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I'm in a rut... or maybe just a rant?


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I've been lurking for a while but decided to create an account & post just because I'm wondering if there's anyone else who can tell me they're feeling similarly.

Short background: Grew up Bilingual, (English/Swedish) and learned French 7th to 12th grade. I also spent 5 of those years learning Mandarin from a fairly inadequate high school program and now one year of university.

I dreamed of learning Chinese since grade school, and was incredibly excited to take it starting in grade 9. There was one teacher for all classes and levels, and she was a pretty poor teacher for many of reasons (including problems that were her fault, like not caring very much about students with no background, and some problems that were not her fault, like a lack of funding). I told myself this would be worth it if I stuck with the language, pursued it into University and got into a better environment.


I'm now halfway through my first year at University, having taken one semester of Chinese and started the second (our language departments require that you take a language for both semesters, not just one.) I considered quitting over christmas holiday until I realized that I couldn't, because of those administrative requirements.

Basically, I'm feeling thoroughly discouraged. I don't feel like I'm improving anymore, or if I ever was improving at a rate that was significant. My prof this year is very, very old and, besides being a tough grader, has the same standard set of flaws I saw in my high school teacher. Moreover, she teaches the advanced levels, so there's no new prof for me next year either.

I could detail all the things I hate about this prof and her class, but It would be pretty unproductive. Basically, I'm frustrated with my progress. I'm frustrated with the profs I'm getting, even at a world-class institution with one hell of an endowment. I'm frustrated with basically everything and am wanting to give up.

Who else has taken a language (any language) for more than 5 years without actually going to the country? Does anyone out there feel my pain?

I should mention i'm (probably) going to major in linguistics and minor in east asian languages...or comp sci.

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Hi there

I have quite a lot of things to say about what you just wrote here in the forum. My words could be of some interest to you, let me tell you why

Well, I am studying Chinese at University, have been to China 7 times, am currently sitting in my hotel room in 中关村, 北京 and have been through endless hours of studying Chinese. I will be glad to share my experience.

However, I have some questions. First of all I would like to know WHY exactly you want to study Chinese. Then, I would like to know more about your Chinese Level. What does 'getting nowhere' mean? Does it mean you can't have a basic conversation and are unable to read books for kids or does it just mean you can't read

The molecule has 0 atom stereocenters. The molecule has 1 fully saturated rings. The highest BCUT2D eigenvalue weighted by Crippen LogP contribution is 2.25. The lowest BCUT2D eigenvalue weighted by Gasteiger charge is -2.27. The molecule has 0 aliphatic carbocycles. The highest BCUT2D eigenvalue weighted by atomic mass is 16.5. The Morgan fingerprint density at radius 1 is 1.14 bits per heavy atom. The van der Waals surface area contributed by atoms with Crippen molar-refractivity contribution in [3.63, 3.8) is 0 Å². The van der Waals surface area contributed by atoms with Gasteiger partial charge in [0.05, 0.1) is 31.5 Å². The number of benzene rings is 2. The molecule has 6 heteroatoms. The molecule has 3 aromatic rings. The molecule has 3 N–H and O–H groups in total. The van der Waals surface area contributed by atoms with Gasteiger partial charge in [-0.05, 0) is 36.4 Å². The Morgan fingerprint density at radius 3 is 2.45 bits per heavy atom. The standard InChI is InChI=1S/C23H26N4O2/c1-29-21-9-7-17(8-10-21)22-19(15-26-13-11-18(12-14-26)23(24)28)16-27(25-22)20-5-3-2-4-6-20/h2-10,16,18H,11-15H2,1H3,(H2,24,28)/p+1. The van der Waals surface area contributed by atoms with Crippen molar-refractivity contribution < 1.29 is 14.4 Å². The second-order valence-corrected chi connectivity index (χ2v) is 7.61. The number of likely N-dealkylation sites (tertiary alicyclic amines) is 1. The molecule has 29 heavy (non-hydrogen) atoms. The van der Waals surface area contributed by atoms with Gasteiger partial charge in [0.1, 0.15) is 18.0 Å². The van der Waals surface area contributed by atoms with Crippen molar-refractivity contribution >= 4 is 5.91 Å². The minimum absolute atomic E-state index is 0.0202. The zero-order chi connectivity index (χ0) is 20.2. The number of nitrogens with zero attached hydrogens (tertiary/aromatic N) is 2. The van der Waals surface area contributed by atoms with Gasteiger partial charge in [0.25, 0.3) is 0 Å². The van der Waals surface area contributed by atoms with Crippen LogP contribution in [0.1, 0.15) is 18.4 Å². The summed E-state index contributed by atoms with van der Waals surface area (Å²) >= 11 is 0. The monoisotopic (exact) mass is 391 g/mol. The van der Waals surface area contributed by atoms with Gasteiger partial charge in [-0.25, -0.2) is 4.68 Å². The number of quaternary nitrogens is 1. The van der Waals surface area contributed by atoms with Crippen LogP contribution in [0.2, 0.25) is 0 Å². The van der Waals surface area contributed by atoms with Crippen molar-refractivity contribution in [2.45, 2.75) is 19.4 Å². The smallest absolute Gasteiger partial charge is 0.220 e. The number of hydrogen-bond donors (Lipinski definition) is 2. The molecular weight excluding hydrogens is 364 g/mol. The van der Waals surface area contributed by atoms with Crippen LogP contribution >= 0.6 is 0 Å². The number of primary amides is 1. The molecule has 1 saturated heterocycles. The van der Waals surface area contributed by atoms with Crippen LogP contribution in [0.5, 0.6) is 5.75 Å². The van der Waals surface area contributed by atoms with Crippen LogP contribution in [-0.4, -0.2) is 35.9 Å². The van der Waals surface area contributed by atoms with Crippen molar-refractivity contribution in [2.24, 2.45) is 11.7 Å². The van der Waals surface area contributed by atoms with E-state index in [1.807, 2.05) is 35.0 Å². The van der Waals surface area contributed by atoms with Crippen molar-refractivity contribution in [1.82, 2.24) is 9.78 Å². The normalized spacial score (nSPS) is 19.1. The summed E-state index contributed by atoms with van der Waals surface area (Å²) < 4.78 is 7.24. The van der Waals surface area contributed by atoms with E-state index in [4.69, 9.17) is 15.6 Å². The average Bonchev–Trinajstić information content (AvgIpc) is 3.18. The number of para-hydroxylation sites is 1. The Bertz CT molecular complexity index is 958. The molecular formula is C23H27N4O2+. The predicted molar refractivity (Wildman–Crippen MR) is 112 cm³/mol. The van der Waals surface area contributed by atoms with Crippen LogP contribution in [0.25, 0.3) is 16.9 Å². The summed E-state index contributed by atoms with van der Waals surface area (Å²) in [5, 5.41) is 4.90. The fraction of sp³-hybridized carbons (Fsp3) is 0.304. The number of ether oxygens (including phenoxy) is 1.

老子 and 状子 without the occasional help of a dictionary? What level would you like to achieve?

I am looking forward to hearing from you  :grin:

greetings from 北京


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  • 2 weeks later...


I've been far too busy lately and just now saw your reply.

In terms of my level: I'm planning on taking the HSK near the end of the semester, but according to my professor i'm between a level 3 and 4.

I don't exactly know what level I'm aiming for. I never really thought about that, because it was kind of not an issue given how much more of my education I had ahead of me. I didn't think about what my plan was after my first year of uni.

I'm afraid to quit, because that's the first step to forgetting everything and abandoning all the work i've put in already. At the same time, I can keep it up until I graduate, but if my first job doesn't include speaking Chinese daily, I will lose it pretty quick anyway.

Just because we do less speaking and listenting in university, my speaking skills have started to deteriorate dramatically. My prof here is much more grammar-focused, so I'm just now starting to reliably execute certain sentence patterns I've worked on since year 2. But without the constant listening practice I'm far, far worse than I was six months ago. Moreover, since we don't read longer texts in my new class, I found myself struggling to read a lesson from more than a year ago, simply because I haven't read aloud in forever.... felt like my tongue was heavy all of a sudden, the same way I feel at first when I speak Swedish (I'm fluent because my family is bilingual, but living in the US/Canada means I don't practice it much and I'm always a little rusty the first few days when I visit Sweden).